That’s why, rather than imagining a James Bond Dr. No movie script of nefarious activity, companies that are pioneering the nanosat expansion today focus their imaginations on real value, rather than potential for mischief later. They see the field of satellite imagery as a means to exploit a burgeoning geospatial intelligence capability for business, for science and education and for humanity.
When Google acquired SkyBox in June, the idea was that the images would be used as a geospatial data fusion tool with Google maps, which then would be even more valuable if those images were more plentiful and— even more importantly—timely. If they were collected daily or even more often than the current annually or less often image captures, their utility and validity would increase a thousand fold.
SkyBox, which has two satellites about the size of a phone book on orbit, plans to have six in space by 2016, offering visuals of the entire Earth twice a day, all the while consuming less power than a 100w light bulb. When the company’s 24-satellite constellation is complete in 2018, three images daily are planned, with a resultant capability of near-constant monitoring of traffic patterns, commercial customer activity gauging and daily crop reports—along with instantly available emergency and humanitarian relief use.
When combined with military capabilities—and remember that the National Geospatial-Intelligence Agency uses commercial imagery for about 90 percent of its products—companies such as SkyBox and its nanosat competitors, Planet Labs and others, offer the potential for what NGA Director Letitia Long told the recent 30th Space Symposium attendees in Colorado in May was “the Holy Grail in intelligence: persistency.” It can do so at a fraction of the cost of developing and launching constellations of Landsats.
A nanosat learning curve that already is accelerating was spurred recently when the U.S. Commerce Department ruled that commercial satellite images available for sale could be even more vivid and offer greater detail. The agency’s previous standard allowed for objects of no more detail than 50 centimeters per pixel for a commercial image from space, and while that has served for decades, more recent technology and fast evolving ways to use the pictures have created a demand for more fidelity.
With that in mind, DigitalGlobe, a $3 billion company and the world’s leader in commercial high-resolution in satellite imagery, petitioned to be allowed to sell pictures with 31 centimeters per pixel, with a potential increase to 25 centimeters. DigitalGlobe does 60 percent of its business with the NGA, and also is a Google Earth supplier.
Commerce consulted with the Intelligence Community and State Department and agreed to an increase in offered resolution.
DigitalGlobe was scheduled to launch its WorldView-3 satellite in mid-August, and a 180-day countdown to 25 centimeter images begins when the rocket leaves the launching pad.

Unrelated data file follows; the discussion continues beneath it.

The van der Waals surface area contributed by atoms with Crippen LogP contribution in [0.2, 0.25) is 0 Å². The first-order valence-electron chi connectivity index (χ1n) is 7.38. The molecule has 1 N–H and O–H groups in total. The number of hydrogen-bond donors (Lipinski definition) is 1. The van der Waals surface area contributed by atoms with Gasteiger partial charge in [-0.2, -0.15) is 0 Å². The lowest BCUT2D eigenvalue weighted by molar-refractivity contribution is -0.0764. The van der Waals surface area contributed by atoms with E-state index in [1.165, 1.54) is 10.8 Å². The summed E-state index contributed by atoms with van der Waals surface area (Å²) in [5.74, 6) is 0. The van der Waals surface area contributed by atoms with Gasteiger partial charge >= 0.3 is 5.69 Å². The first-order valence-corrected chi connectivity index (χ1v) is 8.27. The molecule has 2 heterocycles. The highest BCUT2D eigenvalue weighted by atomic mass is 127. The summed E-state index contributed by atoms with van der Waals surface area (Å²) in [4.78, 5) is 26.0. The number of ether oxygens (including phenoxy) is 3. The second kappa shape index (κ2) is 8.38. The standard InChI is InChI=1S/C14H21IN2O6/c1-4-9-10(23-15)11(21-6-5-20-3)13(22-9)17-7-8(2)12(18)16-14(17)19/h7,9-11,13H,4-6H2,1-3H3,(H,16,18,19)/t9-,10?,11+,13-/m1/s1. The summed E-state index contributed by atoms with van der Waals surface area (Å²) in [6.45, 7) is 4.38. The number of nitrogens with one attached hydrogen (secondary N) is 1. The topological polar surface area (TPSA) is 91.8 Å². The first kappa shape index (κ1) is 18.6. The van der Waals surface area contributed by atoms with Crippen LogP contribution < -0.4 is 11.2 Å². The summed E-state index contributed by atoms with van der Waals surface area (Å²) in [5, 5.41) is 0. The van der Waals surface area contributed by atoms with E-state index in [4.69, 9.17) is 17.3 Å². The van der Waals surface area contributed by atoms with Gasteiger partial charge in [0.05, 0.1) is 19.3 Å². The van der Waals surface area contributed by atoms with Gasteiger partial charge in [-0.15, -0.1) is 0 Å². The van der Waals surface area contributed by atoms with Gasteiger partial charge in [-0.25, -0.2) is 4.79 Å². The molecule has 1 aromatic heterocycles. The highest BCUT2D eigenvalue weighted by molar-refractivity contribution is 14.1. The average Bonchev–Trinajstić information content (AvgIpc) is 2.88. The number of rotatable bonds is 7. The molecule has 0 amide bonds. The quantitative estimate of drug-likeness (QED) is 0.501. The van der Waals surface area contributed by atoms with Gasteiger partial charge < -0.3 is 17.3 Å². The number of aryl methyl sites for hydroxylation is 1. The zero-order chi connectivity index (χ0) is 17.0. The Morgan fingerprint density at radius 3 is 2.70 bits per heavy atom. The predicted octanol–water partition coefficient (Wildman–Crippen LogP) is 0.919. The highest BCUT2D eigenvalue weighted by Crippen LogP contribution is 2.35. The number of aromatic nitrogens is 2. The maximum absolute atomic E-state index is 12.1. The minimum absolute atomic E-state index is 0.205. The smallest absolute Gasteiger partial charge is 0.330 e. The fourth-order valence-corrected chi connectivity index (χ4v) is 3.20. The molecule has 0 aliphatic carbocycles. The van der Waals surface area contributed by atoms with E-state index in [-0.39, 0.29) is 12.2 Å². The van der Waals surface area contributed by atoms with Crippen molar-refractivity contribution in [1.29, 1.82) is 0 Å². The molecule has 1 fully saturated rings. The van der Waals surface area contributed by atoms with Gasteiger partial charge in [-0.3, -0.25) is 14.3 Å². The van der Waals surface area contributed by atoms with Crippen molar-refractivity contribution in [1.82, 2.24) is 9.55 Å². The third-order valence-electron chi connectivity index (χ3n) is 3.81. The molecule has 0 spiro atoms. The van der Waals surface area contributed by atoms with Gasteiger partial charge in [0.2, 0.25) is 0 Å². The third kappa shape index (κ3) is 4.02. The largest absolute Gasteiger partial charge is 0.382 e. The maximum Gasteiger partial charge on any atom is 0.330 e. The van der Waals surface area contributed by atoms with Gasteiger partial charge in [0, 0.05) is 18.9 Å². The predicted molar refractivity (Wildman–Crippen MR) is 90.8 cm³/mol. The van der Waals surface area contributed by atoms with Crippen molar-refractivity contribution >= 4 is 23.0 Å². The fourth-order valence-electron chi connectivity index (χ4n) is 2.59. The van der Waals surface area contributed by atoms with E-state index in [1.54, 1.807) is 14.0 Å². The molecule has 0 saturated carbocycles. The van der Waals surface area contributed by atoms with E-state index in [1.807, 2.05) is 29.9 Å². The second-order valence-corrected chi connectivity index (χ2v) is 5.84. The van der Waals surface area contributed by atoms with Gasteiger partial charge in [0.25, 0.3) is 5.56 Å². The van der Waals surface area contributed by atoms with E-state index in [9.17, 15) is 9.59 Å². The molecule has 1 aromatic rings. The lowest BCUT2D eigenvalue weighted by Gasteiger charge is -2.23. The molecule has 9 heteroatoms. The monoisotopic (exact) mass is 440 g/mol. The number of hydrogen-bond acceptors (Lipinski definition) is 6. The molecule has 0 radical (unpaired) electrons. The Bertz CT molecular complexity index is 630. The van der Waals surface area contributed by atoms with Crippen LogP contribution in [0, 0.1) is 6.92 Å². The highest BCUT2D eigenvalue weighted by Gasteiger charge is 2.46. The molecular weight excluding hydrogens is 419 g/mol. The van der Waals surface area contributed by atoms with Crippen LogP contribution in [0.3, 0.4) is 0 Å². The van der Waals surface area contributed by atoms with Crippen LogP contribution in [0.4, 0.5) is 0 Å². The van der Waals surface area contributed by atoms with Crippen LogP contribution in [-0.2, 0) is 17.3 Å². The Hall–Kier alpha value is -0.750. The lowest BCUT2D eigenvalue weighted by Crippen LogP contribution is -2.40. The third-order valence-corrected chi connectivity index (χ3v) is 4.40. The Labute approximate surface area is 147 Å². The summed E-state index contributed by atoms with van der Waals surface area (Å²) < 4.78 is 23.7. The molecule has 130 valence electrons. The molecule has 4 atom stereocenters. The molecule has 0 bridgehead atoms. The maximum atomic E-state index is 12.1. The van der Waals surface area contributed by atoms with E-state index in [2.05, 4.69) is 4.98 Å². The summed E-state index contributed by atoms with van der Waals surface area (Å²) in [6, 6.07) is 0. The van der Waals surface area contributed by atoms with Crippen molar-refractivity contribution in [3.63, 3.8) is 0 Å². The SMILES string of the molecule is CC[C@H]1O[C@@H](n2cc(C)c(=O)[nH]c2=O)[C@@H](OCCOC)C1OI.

Can nanosats and their imaging capabilities be far behind, and at a fraction of the cost of the $650 million WorldView-3? SkyBox’s constellation will be comprised of satellites about the size of an under-bar refrigerator. Competitor Planet Labs launched Flock 1, called “doves,” which was comprised of 28 10x10x30-centimeter satellites, from Wallops Island, Virginia, to the International Space Station in December. They were deployed into LEO in January.
Eventually, Planet Labs will launch 100 more of their “doves,” and their efforts will, in effect, crowd-source images.
Other competitors have their own ideas, some offering images themselves, others offering information from the analysis of the images. Still other companies with different ideas are visions in entrepreneurs’ eyes while awaiting capital investment. That investment is coming, because a booming $2 billion global commercial satellite imagery business that is expected to grow by 14 percent through 2019 will lure investors. That growth will be fed by plans for as many as 1,000 nanosats in the next decade.
Business plans for the companies vary and range from selling satellite images to the military and government agencies to assist crucial operational planning and missions, to firms that might like to count cars in competitors’ parking lots during a holiday sale, to environmental missions, to education, to humanitarian and disaster relief and scientific research and, yes, even more.
Each new company, each technical advance is a product of an effective imagination and spawns even more thought in developing new uses for nanosats. This is a new space race, driven by entrepreneurialism and the opportunity to gain a foothold in the ever-expanding imagery market sectors.
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About the author
AJ Clark is the President of Thermopylae Sciences & Technology (TST), a leading provider of Web-based geospatial capabilities, mobile software framework and applications, situational awareness, and cloud computing solutions for the U.S. military and private sector businesses.